Perspective For The Tea Party
David Frum addresses his critics:
If it’s true that we are minutes away from collapsing into soft tyranny despite the election victories of 1980 and 1984 and 1988 and 1994 and so on, then you almost have to wonder: what’s the point? We’re just doomed, history runs one way, the ratchet is always ratcheting. If our victories are only temporary, and theirs are always permanent, then they’re fated to win sooner or later.
I do not believe in the ratchet. I think conservatives have won big and enduring victories and that they can win big and enduring victories again. We have a freer economy in 2010, despite President Obama, than we did in 1980, never mind 1960.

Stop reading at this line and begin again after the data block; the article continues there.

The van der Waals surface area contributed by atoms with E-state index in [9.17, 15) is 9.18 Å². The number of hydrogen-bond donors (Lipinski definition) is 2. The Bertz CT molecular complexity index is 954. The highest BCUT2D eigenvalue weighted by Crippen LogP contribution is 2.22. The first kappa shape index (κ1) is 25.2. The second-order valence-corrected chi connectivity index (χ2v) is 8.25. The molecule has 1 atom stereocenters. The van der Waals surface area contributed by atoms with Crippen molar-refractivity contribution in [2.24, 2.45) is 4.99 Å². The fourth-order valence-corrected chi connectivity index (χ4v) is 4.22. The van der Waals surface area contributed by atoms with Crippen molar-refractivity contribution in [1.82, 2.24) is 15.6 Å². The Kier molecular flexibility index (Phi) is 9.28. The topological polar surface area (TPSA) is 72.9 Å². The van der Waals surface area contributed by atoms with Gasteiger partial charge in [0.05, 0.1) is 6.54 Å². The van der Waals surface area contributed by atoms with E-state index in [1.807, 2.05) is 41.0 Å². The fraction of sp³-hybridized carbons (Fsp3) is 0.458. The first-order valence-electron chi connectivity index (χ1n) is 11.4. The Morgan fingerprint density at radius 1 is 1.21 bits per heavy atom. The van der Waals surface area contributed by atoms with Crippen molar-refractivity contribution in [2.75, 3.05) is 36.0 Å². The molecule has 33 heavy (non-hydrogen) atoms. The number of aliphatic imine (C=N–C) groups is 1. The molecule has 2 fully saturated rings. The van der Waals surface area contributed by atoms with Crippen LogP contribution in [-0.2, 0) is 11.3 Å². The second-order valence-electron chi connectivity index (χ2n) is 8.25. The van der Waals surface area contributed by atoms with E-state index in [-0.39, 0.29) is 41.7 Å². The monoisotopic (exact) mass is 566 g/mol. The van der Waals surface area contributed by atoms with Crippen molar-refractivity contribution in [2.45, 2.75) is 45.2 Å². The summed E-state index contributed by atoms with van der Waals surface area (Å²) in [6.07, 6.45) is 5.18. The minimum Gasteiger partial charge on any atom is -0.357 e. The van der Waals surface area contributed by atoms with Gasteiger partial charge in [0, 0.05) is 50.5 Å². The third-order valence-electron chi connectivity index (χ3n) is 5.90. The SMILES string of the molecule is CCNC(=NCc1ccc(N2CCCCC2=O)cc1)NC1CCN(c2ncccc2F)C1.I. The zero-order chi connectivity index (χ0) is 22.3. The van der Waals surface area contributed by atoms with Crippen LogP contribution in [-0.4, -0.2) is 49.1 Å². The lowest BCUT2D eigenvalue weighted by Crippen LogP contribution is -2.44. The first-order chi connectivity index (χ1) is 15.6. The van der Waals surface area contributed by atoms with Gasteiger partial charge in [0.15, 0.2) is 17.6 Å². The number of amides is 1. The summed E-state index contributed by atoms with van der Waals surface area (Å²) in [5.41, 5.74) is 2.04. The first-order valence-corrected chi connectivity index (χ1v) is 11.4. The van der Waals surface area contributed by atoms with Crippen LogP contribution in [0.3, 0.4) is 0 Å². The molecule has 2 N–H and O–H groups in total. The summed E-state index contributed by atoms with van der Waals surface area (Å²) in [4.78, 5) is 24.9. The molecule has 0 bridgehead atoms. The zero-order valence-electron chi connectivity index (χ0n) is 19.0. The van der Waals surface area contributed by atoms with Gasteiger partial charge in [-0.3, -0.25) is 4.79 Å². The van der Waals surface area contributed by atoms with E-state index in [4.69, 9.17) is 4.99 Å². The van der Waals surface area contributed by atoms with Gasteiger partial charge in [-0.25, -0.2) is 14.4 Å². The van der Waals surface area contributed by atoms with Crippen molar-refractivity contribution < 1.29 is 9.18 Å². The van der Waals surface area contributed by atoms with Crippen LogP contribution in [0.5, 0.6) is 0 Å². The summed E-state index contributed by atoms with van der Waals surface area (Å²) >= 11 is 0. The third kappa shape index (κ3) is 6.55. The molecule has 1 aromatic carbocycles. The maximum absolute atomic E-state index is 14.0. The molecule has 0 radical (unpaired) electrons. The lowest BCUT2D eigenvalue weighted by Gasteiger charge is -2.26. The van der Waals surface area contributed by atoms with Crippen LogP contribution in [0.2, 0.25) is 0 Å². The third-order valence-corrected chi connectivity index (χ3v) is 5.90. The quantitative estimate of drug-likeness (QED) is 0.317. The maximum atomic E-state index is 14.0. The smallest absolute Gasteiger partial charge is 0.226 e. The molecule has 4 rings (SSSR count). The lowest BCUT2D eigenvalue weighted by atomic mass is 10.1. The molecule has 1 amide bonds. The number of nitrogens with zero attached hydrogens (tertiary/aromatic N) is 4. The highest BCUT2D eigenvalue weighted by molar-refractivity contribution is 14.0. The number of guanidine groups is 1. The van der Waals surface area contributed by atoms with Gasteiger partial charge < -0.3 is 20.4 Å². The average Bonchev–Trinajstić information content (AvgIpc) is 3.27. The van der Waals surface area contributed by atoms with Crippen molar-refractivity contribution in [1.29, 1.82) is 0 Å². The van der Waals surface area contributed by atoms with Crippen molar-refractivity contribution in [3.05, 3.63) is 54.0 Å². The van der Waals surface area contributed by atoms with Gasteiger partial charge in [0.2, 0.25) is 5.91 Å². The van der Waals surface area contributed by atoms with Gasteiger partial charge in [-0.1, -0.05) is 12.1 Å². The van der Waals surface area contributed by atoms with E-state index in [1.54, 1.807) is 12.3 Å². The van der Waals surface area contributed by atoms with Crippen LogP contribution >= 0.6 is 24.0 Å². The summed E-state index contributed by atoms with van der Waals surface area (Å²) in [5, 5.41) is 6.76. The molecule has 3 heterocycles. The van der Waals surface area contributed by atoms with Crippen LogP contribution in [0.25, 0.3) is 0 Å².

I don’t think it is “acquiescence” to urge an accurate assessment of conservatism’s real political strength. I want Republicans to win elections and defend limited government. But falsely telling yourself that there’s a tea party majority out there is not a way to accomplish these ends. It’s a way toward more debacles like the reverse Waterloo of healthcare.
One of the curious things about the Tea Party right is its inability to appreciate the enduring victories that conservatism and free markets have won. Listening to its critiques of President Obama, you'd think that socialism was the likely endpoint of his tenure as opposed to a thoroughly discredited economic philosophy.
The challenge that remains -- reining in spending and the size of government -- is something that Ronald Reagan, Newt Gingrich and George W. Bush failed to do. The fact that Obama is the latest president to add to the problem doesn't mean every conservative gain of the last two generations is being erased.